Q: Couples choose to have their weddings and honeymoons at Walt Disney World. What does that say about the emotional tie that people have to Disney?

A: Well, it says that it’s far beyond children that are enraptured by the whole Disney thing. There’s an adult core out there — they have season passes, they come every weekend from different parts of Florida. They just camp out there. They are addicted to it. So, to be married here or have other important parts of your life journey take part on Disney property, that says they are infected to the core with Disney mania. They feel comfortable, they feel at home, they feel that they’re among friends. I think deep down they feel connected to Walt himself, even though they’ve never met him. They know the history of the whole Disney empire. They know the background. It has just become a huge part of their life, and if it were taken away from them, they would suffer beyond words.

Q: After talking to those that knew him best, was there one thing about the way Walt lived his life that surprised you?

A: I think I would say this: He was a tough boss. I talked to just about every Disney legend I could get who was still living. I’m so glad I did the research on this book when I did it. Most of them have passed away, and there were a number that were gone when I plowed in. Many in nursing homes or in retirement villages, and they talked about and reminisced about Walt.

He was very demanding. He was a fanatic for quality. He saw in these people more than they saw in themselves. He would reassign them into a different area of work and they thought, “I can’t do that,” and Walt convinced them that they could — and he was always right about that. He was very sparse in his praise — he was not a gusher. His thinking, I believe, was, “Let the public gush.” If they’re thrilled with your work, let the praise come from the public. Walt’s highest praise would be, “That’ll work.” If they heard that, these Disney employees were just thrilled.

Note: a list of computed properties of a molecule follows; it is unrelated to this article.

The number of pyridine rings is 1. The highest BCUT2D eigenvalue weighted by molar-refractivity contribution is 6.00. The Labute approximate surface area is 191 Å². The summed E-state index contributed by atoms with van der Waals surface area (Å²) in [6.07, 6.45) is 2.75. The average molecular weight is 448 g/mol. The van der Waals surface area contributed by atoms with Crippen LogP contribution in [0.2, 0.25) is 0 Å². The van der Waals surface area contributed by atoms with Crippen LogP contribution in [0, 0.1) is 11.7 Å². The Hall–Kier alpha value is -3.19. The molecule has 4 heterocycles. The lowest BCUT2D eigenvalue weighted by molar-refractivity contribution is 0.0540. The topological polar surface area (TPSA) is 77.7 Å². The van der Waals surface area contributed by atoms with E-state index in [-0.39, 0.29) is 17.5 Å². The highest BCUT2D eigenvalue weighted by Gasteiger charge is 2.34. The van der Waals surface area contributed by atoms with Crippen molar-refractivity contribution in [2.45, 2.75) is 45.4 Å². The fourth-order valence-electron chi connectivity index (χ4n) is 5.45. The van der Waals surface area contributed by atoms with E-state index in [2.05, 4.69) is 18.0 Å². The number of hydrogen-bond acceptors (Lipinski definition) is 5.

His other famous line that many told me was, the film, for example, was finished, they thought it was just perfect and ready to go. And Walt would come in and check it and there was something that he wasn’t happy with and then he would say, “Plus it, boys. Plus it!” Meaning, not quite good enough — got to go back in and get this thing right. It’s not going out there unless we have it just right … meaning: Go, get it up to my standards.

Q: What do you think Walt would say is the No. 1 rule to live by?

A: On his deathbed, he said to his son-in-law, “If I could live another 20 years, I would get more done than in the previous 60.” I think he would be involved in world peace, saving marriages, education of our children. I think he would have gone way beyond the theme park and Mickey Mouse character world. I think he was really, really intensely interested in making a difference in the world and in people’s lives. I think he would have done things that we couldn’t have even imagined.